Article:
The loss of the bridge to the county will be about $850. W. A. O
RR.

- May 18, 1893, Dallas Daily Times Herald, p. 1, col. 2.
- o o o -

THE COURTS.
Commissioners' Court.

     The commissioners court will meet to-morrow and discuss the feasibility of putting in a draw in the bridge below Wilmer, recently dislocated by coming in contact with the steamer Harvey.

- May 19, 1893, Dallas Daily Times Herald, p. 1, col. 3.
- o o o -

TRINITY DAMS
______

Workmen Rushing the Construction Be-
low Wilmer.

     J. Roll Johnson, of Seagoville, is in the city to-day. Speaking of the Trinity navigation, he said: "Workmen are clearing out the bed of the river between Wilmer and the head of Bois d'Arc Island. Next week, they will begin on the dam just at the head of the Island. The old dam, the first one constructed, which gave way during the recent rise, has been repaired and is stronger than ever."
     Speaking of crops, Mr. Johnson said: "In our section of the state, we have been blessed with the finest crops for years. The problem that confronts the farmer now, is this sufficient funds to move the crops? The outlook is unfavorable for those who have not the money to either move their crops or hold them for better prices"

- August 14, 1893, Dallas Daily Times Herald, p. 8, col. 2.
- o o o -

1895
Added March 20, 2004:
THIEVES ESCAPE.
______

Sheriff Cabell Makes an Ineffectual
Drag For Horse Thieves.

     Sheriff Cabell and Deputies Ledbetter and Bolick, who went to Wilmer yesterday, in response to a telegram from Mr. Dowdy, who said he had some horse thieves surrounded in the river bottom, returned last night, empty handed.
     The thieves, two in number, with a stolen horse and mule, managed to get away before the officers arrived.

- January 16, 1895, Dallas Daily Times Herald, p. 1, col. 1.
- o o o -

Added May 6, 2004:
REAL ESTATE TRANSFERS.
Trust Deeds.

     J. W. Johnson to F. M. White, January 19, 1895, lot in the town of Wilmer, $400.

- April 19, 1895, Dallas Daily Times Herald, p. 6, col. 5.
- o o o -

1896
Added June 14, 2004:
FOR LITTLE MEN AND WOMEN

TO CORRESPONDENTS -- When writing letters to Big Hat's department for publication, write on one side of the paper only. Printers never turn their copy, and the editor has no time to rewrite half, or even part, of your letters. Give your full name and address. Anonymous letters are never printed. These rules are imperative.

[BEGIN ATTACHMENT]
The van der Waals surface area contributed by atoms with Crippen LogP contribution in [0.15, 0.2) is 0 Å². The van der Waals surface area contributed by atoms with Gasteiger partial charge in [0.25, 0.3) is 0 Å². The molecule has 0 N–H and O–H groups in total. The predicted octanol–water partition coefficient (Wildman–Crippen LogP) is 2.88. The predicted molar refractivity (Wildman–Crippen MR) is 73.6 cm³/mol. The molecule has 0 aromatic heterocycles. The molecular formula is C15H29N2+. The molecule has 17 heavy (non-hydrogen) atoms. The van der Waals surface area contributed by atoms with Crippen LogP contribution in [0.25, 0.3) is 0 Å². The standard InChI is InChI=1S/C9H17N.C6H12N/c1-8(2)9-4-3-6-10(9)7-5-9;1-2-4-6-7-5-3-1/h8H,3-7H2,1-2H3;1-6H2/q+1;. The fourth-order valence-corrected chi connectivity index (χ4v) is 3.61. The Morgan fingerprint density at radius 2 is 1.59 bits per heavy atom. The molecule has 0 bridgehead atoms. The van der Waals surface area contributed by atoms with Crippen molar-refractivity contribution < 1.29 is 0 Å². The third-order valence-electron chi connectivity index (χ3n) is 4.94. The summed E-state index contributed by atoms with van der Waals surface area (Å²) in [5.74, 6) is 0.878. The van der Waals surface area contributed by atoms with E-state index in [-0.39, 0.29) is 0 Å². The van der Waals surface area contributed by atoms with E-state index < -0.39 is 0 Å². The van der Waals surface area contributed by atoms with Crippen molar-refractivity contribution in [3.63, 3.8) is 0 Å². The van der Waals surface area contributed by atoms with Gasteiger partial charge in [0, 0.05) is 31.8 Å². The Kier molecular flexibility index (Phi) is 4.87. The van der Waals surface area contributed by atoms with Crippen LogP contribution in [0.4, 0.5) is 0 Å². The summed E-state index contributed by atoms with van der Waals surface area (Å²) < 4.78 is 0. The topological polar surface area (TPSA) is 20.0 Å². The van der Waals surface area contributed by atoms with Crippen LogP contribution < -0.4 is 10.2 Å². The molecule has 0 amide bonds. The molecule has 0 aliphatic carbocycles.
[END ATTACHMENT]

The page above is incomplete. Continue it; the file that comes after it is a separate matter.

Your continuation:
EDNA WATTERS, Wilmer, Tex. -- Good evening, Mr. Big Hat and cousins: As I have never written to your paper I will now make my first attempt. I go to school and study fourth reader, history, arithmetic, language, geography and spelling. I have two sisters, one older and one younger than myself. I love to read the cousins' letters.

LULA WATTERS, Wilmer, Tex. -- Mr. Big Hat and cousins: As I have never written to your valuable paper I will now make my first attempt. I enjoy reading the cousins' letters very much, that are so interesting. I am going to school and like my teacher. I study Texas history, algebra, grammar, physiology, geography, United States history, spelling and arithmetic. I have two sisters, but no brothers.

ALICE O. STOKES, Wilmer, Tex. -- Mr. Big Hat and cousins: I will write you a letter. I am 8 years old and can not write very well. I am going to Ten-mile creek. We live on a high hill on the north of the creek and can see little mountains on the other side. We have a pretty place. I have a little black cat. Her name is Bobby. She is very gentle. Brother Frank (he is my big bud at home) has a black mare. Her name is Bottle[?]. Oh, she is so pretty and gentle. Sis and I can hitch her to the buggy and mamma can drive her anywhere. Frank and his cousin went on a camp hunt in Trinity bottom and killed fourteen squirrels. He loves to hunt and some times he catches o'possums. I do not like them. Their tails are too slick. I reckon the hair all froze off their tails. Frank kills lots of Mollie cotton-tail rabbits. Mr. Big Hat, come down and I will pop you some corn.

- January 12, 1896, The Dallas Morning News, p. 14, col. 4-7.
- o o o -